Every once in a while you can knock it out of the park on your first time at bat, on your first swing, on the first pitch (but those results are not typical). And even if the magical moment happens, it’s likely you were prepared to succeed because you had a lot of practice at-bats, and a lot of swings at a lot of pitches. You had the opportunity to hone your skills because you have the opportunity to try and try and try and try again.
To flip a coin and have it land heads-up, you may have to flip it more than once. You may have to try again.
If your goal is to make a quarter land heads-up, you’ve got (approximately) a 50/50 chance of that happening on your first try. If you fail on your first try, your odds are about the same on your second try. And if you try again, your odds remain approximately the same.
There’s not much you can learn through the trial and error of randomly flipping a coin to try and get it to land heads-up which you can apply to future attempts which would make it more likely for you to succeed.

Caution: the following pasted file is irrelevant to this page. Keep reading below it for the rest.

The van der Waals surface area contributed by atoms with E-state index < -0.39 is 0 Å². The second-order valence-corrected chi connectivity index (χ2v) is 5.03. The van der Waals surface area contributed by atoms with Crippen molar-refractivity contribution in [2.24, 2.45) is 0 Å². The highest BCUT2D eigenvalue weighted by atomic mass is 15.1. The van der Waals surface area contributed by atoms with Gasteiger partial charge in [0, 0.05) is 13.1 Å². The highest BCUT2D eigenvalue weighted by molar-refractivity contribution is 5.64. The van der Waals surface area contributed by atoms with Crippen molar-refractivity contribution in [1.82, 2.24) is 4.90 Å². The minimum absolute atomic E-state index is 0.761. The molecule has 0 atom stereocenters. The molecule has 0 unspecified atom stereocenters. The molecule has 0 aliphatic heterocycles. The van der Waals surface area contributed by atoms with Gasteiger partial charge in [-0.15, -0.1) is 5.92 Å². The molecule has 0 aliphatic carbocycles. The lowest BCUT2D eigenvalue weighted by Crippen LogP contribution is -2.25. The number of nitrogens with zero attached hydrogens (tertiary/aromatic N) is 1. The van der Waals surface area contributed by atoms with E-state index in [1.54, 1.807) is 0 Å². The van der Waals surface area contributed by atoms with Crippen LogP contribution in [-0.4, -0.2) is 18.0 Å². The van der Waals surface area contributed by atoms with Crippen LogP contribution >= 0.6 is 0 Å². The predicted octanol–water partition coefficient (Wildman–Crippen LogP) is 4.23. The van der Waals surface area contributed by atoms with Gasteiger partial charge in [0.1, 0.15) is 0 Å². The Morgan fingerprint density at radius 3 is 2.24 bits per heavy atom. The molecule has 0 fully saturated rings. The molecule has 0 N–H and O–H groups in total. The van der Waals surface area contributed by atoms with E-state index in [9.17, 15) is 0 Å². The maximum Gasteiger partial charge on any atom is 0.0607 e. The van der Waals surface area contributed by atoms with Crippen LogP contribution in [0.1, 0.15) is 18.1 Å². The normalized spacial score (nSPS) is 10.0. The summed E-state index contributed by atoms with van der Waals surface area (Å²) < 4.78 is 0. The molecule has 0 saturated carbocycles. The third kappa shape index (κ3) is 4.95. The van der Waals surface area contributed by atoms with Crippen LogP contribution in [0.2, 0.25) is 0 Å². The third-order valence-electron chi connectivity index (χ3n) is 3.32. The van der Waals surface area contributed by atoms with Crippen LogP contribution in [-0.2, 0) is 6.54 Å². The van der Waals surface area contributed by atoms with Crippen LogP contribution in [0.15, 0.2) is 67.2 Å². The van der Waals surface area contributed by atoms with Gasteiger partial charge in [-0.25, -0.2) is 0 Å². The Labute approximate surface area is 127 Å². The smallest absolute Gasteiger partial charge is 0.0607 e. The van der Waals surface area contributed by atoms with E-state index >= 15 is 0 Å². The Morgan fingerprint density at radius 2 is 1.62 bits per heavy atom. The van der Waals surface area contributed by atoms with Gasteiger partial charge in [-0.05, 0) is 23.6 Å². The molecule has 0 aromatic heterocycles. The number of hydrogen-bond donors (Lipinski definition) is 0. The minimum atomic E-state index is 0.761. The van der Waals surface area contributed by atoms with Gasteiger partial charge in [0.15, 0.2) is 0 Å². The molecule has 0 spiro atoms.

That’s not the situation when attempting to succeed in other challenges.
When you swing your bat and miss connecting with the ball on your first try, you can make adjustments that may help you succeed on your second try.
- You can fix your stance
- You can adjust your grip on the bat
- You can alter the timing of your swing
- You can fine-tune the angle of your swing
- You can control your breathing
- You can choose the pitch you’re going to swing at more carefully
And if you miss the ball on your second swing, you can continue to make alterations to those elements above (or 25 other options I didn’t think to list) when you try again and take your next swing.